So, what are some points that should be remembered when planning this type of review?


The first logical step in working to create a "safe work environment" is to organize your assessment – think about the areas that need to be reviewed and how best to measure the security posture for each area. Some potential audit activities could be:

  • Security Awareness Tests (Challenging employees in direct situations)
    • Phishing Attempts (How do employees react when receiving suspect emails and requests?)
    • Unescorted attempts to enter authorized areas (What is the reaction of employees and security personnel?)
    • Connecting to the company network in authorized areas in plain sight
    • Soliciting confidential information through phone calls and emails

Once you've identified the relevant areas that will be reviewed, the security professional should start a mental "walk through" of the different scenarios that can be created to assess each area. This is especially useful in the case of any attempts against physical security mechanisms.

The purpose of this is to try and anticipate what may occur during each situation. For example, some questions that may arise are:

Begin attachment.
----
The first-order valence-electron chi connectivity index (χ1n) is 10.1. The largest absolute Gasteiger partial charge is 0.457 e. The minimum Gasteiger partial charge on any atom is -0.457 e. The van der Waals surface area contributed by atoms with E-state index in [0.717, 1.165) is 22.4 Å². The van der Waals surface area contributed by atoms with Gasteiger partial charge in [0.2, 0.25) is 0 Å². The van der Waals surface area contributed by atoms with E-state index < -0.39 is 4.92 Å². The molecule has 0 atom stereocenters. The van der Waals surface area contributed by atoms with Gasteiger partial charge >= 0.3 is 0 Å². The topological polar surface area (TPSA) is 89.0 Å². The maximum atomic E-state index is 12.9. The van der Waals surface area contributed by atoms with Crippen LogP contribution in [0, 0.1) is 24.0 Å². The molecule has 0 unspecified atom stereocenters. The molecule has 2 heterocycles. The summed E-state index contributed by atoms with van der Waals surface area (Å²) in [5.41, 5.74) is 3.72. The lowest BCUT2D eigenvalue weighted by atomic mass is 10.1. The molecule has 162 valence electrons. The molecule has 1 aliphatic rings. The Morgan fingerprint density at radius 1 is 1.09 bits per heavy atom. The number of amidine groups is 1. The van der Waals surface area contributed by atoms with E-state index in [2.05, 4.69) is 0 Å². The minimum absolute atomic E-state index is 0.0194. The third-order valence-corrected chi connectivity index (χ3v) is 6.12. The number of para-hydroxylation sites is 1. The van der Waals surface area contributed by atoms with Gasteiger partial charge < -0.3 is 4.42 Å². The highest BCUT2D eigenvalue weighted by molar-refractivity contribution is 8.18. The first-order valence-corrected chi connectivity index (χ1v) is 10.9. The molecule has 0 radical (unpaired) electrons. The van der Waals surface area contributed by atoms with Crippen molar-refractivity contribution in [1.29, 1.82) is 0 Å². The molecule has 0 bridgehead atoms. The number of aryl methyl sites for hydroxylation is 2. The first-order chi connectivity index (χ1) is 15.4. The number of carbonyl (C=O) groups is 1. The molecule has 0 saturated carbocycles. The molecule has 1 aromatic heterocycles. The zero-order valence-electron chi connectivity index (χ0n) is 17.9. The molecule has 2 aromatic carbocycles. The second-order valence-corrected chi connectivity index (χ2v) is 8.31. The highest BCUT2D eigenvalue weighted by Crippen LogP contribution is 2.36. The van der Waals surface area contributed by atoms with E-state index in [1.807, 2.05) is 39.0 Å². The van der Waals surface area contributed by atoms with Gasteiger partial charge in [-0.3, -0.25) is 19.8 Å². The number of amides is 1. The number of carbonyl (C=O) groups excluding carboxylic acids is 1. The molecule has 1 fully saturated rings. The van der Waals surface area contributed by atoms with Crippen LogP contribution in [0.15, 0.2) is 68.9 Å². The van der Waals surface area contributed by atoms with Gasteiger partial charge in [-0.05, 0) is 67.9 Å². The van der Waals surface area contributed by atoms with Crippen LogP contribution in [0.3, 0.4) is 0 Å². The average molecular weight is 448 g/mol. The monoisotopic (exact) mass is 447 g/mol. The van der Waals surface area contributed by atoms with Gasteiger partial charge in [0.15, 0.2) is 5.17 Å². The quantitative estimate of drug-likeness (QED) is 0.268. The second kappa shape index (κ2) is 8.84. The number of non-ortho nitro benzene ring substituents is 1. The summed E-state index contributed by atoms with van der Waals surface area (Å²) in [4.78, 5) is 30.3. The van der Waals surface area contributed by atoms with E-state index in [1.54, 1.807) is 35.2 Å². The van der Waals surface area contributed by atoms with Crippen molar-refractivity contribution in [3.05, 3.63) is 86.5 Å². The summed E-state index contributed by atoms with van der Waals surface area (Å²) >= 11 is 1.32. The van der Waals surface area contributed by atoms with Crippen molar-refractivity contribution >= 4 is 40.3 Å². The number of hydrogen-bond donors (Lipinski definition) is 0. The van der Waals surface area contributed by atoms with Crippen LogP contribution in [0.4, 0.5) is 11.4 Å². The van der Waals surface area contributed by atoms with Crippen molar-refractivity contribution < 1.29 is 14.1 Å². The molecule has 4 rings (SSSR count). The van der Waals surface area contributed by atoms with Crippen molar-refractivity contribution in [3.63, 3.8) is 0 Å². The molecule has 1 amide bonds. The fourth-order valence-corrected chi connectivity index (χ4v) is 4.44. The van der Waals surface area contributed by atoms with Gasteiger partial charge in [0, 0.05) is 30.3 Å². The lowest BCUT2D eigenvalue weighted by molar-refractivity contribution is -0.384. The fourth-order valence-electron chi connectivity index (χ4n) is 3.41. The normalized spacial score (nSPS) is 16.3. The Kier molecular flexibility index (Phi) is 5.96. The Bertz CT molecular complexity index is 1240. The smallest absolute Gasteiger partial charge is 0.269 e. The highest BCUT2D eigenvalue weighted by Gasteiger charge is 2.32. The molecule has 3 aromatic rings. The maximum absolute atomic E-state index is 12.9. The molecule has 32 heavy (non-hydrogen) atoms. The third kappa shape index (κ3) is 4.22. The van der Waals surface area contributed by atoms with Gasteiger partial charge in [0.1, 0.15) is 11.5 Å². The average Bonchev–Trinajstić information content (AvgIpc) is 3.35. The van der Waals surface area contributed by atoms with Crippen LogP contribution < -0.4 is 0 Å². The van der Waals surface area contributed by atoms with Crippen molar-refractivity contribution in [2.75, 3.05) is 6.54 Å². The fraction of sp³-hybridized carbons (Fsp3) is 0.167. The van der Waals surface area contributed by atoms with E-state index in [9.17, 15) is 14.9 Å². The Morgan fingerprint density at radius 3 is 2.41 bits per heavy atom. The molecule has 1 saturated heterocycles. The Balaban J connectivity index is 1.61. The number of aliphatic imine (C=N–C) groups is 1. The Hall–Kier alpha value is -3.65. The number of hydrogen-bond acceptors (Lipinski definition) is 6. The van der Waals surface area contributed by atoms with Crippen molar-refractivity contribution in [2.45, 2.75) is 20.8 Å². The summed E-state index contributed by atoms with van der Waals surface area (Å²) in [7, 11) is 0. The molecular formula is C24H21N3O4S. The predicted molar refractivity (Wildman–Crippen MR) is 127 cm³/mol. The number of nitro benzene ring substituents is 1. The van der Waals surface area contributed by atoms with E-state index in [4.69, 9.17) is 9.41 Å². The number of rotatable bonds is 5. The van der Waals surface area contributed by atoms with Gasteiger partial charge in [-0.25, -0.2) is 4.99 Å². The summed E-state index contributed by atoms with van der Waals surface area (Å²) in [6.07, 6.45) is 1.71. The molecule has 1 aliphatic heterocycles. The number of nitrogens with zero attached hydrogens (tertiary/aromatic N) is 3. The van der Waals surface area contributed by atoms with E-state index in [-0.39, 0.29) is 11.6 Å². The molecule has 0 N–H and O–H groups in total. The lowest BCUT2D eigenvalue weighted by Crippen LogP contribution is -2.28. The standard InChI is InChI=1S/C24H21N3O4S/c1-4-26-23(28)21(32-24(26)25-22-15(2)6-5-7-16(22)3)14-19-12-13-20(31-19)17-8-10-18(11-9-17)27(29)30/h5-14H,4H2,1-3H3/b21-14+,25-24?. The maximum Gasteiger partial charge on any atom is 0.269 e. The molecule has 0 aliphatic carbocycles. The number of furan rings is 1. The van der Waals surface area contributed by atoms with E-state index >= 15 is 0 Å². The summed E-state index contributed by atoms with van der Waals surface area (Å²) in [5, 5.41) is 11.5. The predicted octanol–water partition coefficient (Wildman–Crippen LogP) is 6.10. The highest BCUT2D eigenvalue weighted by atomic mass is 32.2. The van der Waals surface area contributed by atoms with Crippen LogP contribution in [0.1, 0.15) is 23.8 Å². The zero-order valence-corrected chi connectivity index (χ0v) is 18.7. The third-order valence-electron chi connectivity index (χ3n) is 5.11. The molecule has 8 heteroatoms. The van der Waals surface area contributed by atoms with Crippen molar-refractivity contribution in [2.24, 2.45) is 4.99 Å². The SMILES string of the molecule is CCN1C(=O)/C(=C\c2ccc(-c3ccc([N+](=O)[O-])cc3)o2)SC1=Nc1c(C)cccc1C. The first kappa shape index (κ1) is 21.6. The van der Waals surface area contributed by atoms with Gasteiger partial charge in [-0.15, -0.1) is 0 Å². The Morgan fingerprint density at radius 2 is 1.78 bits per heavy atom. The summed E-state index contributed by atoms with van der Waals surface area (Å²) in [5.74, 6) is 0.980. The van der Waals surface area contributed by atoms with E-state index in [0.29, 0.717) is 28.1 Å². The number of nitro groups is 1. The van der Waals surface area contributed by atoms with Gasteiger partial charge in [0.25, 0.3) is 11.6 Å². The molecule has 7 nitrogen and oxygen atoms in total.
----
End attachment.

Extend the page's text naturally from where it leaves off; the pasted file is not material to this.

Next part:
If I attempt to enter an authorized area of a building or office:

  • Which security components may be invoked?
  • Does the building or office employ armed security personnel?
  • Will the local police department be contacted?
  • What is the client organization's policy regarding employees and weapons?
  • Has the client dealt with past cases of employees bringing weapons to work?
  • What is the plan of action in the event anyone attempts to take matters into their own hands?
  • Will the security professional be in danger of assault or other types of problems?

As a security professional, it is very important to seriously ponder questions like these so that the safety of all involved can be protected and possible solutions can be developed for each scenario. A part of these solutions is to prepare accordingly before the assessment. To do this, the following steps should be implemented: